The Treasury

Global Navigation

Personal tools


The Treasury Statement of Intent 2012-17

Departmental capital and asset management intentions

The forecast capital expenditure will support the efficient delivery of services as set out in this Statement of Intent, which reflects the three- to four-year cycle of replacing or upgrading assets to maintain and develop our capability. Our capital asset strategy ensures we invest in a work environment that supports flexibility, mobility and efficiency, which also assists in attracting high-performing staff.

The most significant component of our capital programme relates to maintaining our computing environment and internally generated software, including the ongoing development of the NZDMO in-house system that supports the front office, middle office and back office business processes of NZDMO.

We will continue to review our capital expenditure requirements at least annually.

Capital Expenditure Requirements
Forecast Capital Expenditure 2011/12
Furniture and Fittings 101 83 55 80 80
Leasehold Improvements 300 124 530 10 10
Computer Hardware 454 675 1,693 1,560 1,460
Office Machinery 585 30 42 42 42
Total Plant, Property and Equipment 1,440 912 2,320 1,692 1,592
Internally Generated Software 481 967 115 90 90
Other Software 1,470 21 653 653 653
Total Intangibles 1,951 988 768 743 743

Maintaining our current asset base from our limited capital reserves is an ongoing challenge. We will continue to reinvest in our asset base. This includes replacements, upgrades and enhancements to our information technology (IT) systems and infrastructure, software licences, computers, leasehold fit out, furniture and equipment. It also includes enhancements to existing systems that are required to deliver services or meet stakeholder demands - ahead of any investment in new systems.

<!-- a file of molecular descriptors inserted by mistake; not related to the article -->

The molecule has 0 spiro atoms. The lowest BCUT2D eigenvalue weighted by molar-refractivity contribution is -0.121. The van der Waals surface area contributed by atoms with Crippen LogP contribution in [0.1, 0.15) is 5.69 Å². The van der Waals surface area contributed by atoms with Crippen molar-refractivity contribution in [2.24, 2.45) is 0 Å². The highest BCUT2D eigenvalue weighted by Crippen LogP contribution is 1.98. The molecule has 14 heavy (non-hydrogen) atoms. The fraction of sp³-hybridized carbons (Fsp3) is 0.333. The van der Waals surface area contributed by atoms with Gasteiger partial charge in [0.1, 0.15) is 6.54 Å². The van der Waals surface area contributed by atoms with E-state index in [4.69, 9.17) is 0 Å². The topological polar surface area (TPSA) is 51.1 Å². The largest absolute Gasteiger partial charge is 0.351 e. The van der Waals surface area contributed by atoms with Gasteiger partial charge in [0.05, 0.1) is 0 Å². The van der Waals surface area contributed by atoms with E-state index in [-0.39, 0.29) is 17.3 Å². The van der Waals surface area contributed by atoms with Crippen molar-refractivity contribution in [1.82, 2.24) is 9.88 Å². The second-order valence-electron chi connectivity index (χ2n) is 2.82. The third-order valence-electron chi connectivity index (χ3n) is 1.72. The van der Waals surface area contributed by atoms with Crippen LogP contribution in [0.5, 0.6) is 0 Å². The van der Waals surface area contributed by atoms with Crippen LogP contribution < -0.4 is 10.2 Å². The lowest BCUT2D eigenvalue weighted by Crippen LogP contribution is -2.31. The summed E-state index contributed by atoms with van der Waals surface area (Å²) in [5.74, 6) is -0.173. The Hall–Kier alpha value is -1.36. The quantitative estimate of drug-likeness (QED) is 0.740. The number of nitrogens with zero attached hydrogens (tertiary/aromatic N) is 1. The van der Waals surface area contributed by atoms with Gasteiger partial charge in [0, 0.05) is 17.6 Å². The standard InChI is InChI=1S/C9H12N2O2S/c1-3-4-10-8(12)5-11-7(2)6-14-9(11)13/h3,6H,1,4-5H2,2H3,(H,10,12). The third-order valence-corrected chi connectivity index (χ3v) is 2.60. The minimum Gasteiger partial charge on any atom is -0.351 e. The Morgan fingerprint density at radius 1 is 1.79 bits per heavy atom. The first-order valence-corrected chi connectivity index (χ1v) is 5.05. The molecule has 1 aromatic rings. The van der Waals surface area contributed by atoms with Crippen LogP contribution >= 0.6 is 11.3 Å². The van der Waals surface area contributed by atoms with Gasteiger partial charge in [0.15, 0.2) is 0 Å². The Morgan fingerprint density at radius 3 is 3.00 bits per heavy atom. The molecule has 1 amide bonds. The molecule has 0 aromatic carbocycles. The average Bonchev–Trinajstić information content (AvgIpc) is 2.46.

The Treasury does not own land or buildings. We do fit out our leased office accommodation and we will continue to look at opportunities to reconfigure our working areas to meet the flexibility of our accommodation needs, for example investing in smaller furniture to reduce office accommodation demands per FTE. In addition, to minimise the need for significant un-forecast capital expenditure we undertake planned annual maintenance of our accommodation assets to ensure they remain fit for purpose and enhance the longevity of these assets.

The implementation of CASS will allow for capital infrastructure efficiencies over time, as resources are pooled to gain economies of scale for our core infrastructure needs (which are predominantly IT related), and a reduction in the total cost of ownership. In the medium-term the development of a CASS strategic asset management plan will ensure required levels of service are met in the most cost-effective manner and inform business planning, risk and programme management. As part of this we have introduced new governance arrangements for strategic oversight and management of the core infrastructure and information systems provided by CASS.

Work is currently underway to determine the prioritised work programme and timing. This will be partly determined by the funding constraints of the three agencies and other agency specific capital priorities, as well as the capacity of the agencies to collectively deliver on what will be a significant transformational programme in our core IT infrastructure. It is expected over time that the shared services will provide additional savings and the ability to utilise capital funds in a more effective way. We recognise the need to improve core systems. Improvements are necessary to ensure that we remain an agile and efficient organisation, which is able to respond to the needs of our stakeholders. Examples where capital investment will occur to support this include server consolidation and virtualisation technology - supporting our move towards reducing numbers of physical servers, thereby lowering ongoing investment costs.

Furthermore, as whole of government programmes are introduced, such as Infrastructure as a Service, these will enable our capital needs to be delivered through a cheaper alternative delivery model.

Page top